• Audit Reporting Procedures.  A complete specification of audit reporting procedures, covering the manner and method by which audit results will be reported and reviewed. In order to minimize the threatening nature of the project audit, all parties should be fully aware of how results will be reported and used within the organization.
  • Audit Appeal Procedures.  A full specification of all procedures to be followed to appeal and/or challenge reported audit results.

Realizing Audit Goals Through Planned Action

The goal of the standardized audit process is to provide pre-defined practices to be adapted and applied as needed to multiple "audit situations" (projects).  To realize all of the intended benefits, related practices must incorporate the elements listed above, organized into executable steps and structured into a defined timeline.  To succeed, you must have access to sufficient resources, have sufficient time to plan and act, have sufficient management support, and sufficient cooperation from all stakeholders involved.

Above all, effective auditing practices depend upon open and honest communication - to provide the "informational" basis for the audit and to set expectations for what will happen, when and how.  When the stage is set is correctly, audits bring clarity and structure to the “project management process”, which in the end, can only help the overworked project manager. The goal of the auditor and the project manager should be one and the same - to continuously improve project results and performance.  Further, it is important to "keep an open mind". 

When one or more projects "fail" to pass an audit, that is not necessarily the fault of the project manager or the team.  Perhaps project management standards are not suitably sized and scaled to project or organizational needs?  Perhaps insufficient training or lack of communication of standards is a root cause?  Above all, auditing needs to take a global perspective and examine all variables to make the most effective judgements and recommendations.

Download our new handbook for 2015 - Fundamentals of Project Fast Tracking.  Free, no registration required.

Find more on this subject in Project Reviews and Lessons Learned and Defining Realistic Criteria for Project Success.

About Us - ITtoolkit.com has been around since 2001. We started with a few articles about IT projects, and since then have developed our own series of time-saving practices and Toolkits for managing projects and IT services. The article above is part of of our full catalog of "how-to" articles, filled with these techniques (which you won't find elsewhere) to help you get better results in less time.  We cover all the basics and then some - including projects, IT services, team building, disaster recovery and more. You can continue with our recommendations above, browse the articles catalog, or download free templates and whitepapers.  And, visit our home page to learn all that our Service Strategy and Fast Track Project Toolkits can do for you!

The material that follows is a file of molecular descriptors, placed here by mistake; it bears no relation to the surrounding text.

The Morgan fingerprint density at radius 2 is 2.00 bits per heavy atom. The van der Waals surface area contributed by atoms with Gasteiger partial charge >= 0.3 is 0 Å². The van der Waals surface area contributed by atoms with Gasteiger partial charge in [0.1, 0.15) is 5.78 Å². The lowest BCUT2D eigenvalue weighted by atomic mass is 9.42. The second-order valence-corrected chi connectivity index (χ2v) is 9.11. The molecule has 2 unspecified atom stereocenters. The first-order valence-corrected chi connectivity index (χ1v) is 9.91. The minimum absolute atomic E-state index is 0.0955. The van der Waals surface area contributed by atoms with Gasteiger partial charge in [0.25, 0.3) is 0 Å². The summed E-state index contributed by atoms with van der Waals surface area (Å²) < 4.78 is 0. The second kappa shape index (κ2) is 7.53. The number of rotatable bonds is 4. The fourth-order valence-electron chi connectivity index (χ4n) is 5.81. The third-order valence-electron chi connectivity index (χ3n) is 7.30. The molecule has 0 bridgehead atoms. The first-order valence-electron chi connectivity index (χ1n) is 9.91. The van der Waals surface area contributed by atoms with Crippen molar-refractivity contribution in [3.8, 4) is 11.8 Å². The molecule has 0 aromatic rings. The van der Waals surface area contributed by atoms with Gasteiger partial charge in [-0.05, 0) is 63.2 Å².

Subscribe to the ITtoolkit newsletter for the latest articles and updates.

See the latest in our collection of IT Management Infographics. Visualize I.T.!

Get the "Value of a Vision" with the IT Service Strategy Toolkit

The IT Service Strategy Toolkit, from ITtoolkit.com, is the ultimate how-to guide for managing IT according to a strategic vision.  And what's the value of a vision?  Maximized IT value, optimized service capabilities, satisfied end-users and lasting IT/business alignment.  And it's all so easy to achieve with our downloadable Service Strategy Toolkit.

The Top 10 Uses for a Strategic IT Vision

Make Projects Possible with the Fast Track Project Toolkit

What's a manager to do when faced with an important project and a big problem - namely, not enough time, resources or funding?  That's a big (and all too common) challenge, but there is an answer.  All you need to do is to "fast track" your way around every obstacle with our FAST TRACK PROJECT TOOLKIT, (and it's available now at fasttrackmanage.com).

Take on the Challenge of the Project Constraint!
Learn how to use strategic fast tracking to deliver on-time projects when time is short, resources are stretched thin and funding is limited.
Negotiate.  Define.  Meeting of the Minds!
Learn how to quickly define projects for action and approval, using (16) must-have "terms" designed to secure stakeholder acceptance and ensure relevant results.
Make the Process Fit the Project!
Learn how to "size" governance practices to optimize resource capabilities, covering all the key steps for managing risk, project status reporting, communication, change control and more.
Always Look to Improve!
Learn how to perform effective "project reviews" to evaluate project results, and use the resulting "lessons learned" for continuous improvement.
Available for Download in 3 Editions!
And, when you get the "Bundle Edition" (the best value!), you also get a complete set of organizational practices for running successful PROJECT COMMITTEES.

Fast Track Project Toolkit

Featured article series dedicated to the use of strategic fast tracking in project management: